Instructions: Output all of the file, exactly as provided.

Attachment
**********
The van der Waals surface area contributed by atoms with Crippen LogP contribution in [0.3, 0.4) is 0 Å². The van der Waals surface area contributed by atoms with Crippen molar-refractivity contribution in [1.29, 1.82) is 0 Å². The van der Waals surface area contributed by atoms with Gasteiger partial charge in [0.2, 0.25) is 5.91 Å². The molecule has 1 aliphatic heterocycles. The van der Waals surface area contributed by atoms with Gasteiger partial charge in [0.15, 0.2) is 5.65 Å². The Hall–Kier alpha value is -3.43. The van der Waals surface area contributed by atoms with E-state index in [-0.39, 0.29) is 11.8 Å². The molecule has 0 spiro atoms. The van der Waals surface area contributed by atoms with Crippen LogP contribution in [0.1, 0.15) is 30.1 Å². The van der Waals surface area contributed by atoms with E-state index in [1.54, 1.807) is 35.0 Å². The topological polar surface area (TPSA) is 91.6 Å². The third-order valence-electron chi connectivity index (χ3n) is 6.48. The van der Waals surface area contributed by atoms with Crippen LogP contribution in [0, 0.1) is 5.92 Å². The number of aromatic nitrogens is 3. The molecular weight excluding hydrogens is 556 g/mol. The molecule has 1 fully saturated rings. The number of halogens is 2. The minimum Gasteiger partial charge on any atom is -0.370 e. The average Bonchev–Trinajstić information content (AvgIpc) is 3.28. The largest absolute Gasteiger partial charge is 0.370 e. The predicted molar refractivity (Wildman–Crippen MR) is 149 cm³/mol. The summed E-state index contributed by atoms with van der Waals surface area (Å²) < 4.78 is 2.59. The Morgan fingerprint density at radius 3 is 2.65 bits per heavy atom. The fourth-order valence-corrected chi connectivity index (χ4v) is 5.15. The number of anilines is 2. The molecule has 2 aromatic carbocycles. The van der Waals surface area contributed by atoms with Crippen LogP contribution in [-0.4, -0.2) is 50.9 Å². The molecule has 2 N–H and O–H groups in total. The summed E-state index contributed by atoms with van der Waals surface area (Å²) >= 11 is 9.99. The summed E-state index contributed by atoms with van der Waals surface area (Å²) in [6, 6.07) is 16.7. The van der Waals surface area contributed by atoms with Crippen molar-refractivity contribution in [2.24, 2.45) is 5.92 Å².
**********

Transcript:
The van der Waals surface area contributed by atoms with Crippen LogP contribution in [0.3, 0.4) is 0 Å². The van der Waals surface area contributed by atoms with Crippen molar-refractivity contribution in [1.29, 1.82) is 0 Å². The van der Waals surface area contributed by atoms with Gasteiger partial charge in [0.2, 0.25) is 5.91 Å². The molecule has 1 aliphatic heterocycles. The van der Waals surface area contributed by atoms with Gasteiger partial charge in [0.15, 0.2) is 5.65 Å². The Hall–Kier alpha value is -3.43. The van der Waals surface area contributed by atoms with E-state index in [-0.39, 0.29) is 11.8 Å². The molecule has 0 spiro atoms. The van der Waals surface area contributed by atoms with Crippen LogP contribution in [0.1, 0.15) is 30.1 Å². The van der Waals surface area contributed by atoms with E-state index in [1.54, 1.807) is 35.0 Å². The topological polar surface area (TPSA) is 91.6 Å². The third-order valence-electron chi connectivity index (χ3n) is 6.48. The van der Waals surface area contributed by atoms with Crippen LogP contribution in [0, 0.1) is 5.92 Å². The number of aromatic nitrogens is 3. The molecular weight excluding hydrogens is 556 g/mol. The molecule has 1 fully saturated rings. The number of halogens is 2. The minimum Gasteiger partial charge on any atom is -0.370 e. The average Bonchev–Trinajstić information content (AvgIpc) is 3.28. The largest absolute Gasteiger partial charge is 0.370 e. The predicted molar refractivity (Wildman–Crippen MR) is 149 cm³/mol. The summed E-state index contributed by atoms with van der Waals surface area (Å²) < 4.78 is 2.59. The Morgan fingerprint density at radius 3 is 2.65 bits per heavy atom. The fourth-order valence-corrected chi connectivity index (χ4v) is 5.15. The number of anilines is 2. The molecule has 2 aromatic carbocycles. The van der Waals surface area contributed by atoms with Crippen LogP contribution in [-0.4, -0.2) is 50.9 Å². The molecule has 2 N–H and O–H groups in total. The summed E-state index contributed by atoms with van der Waals surface area (Å²) >= 11 is 9.99. The summed E-state index contributed by atoms with van der Waals surface area (Å²) in [6, 6.07) is 16.7. The van der Waals surface area contributed by atoms with Crippen molar-refractivity contribution in [2.24, 2.45) is 5.92 Å².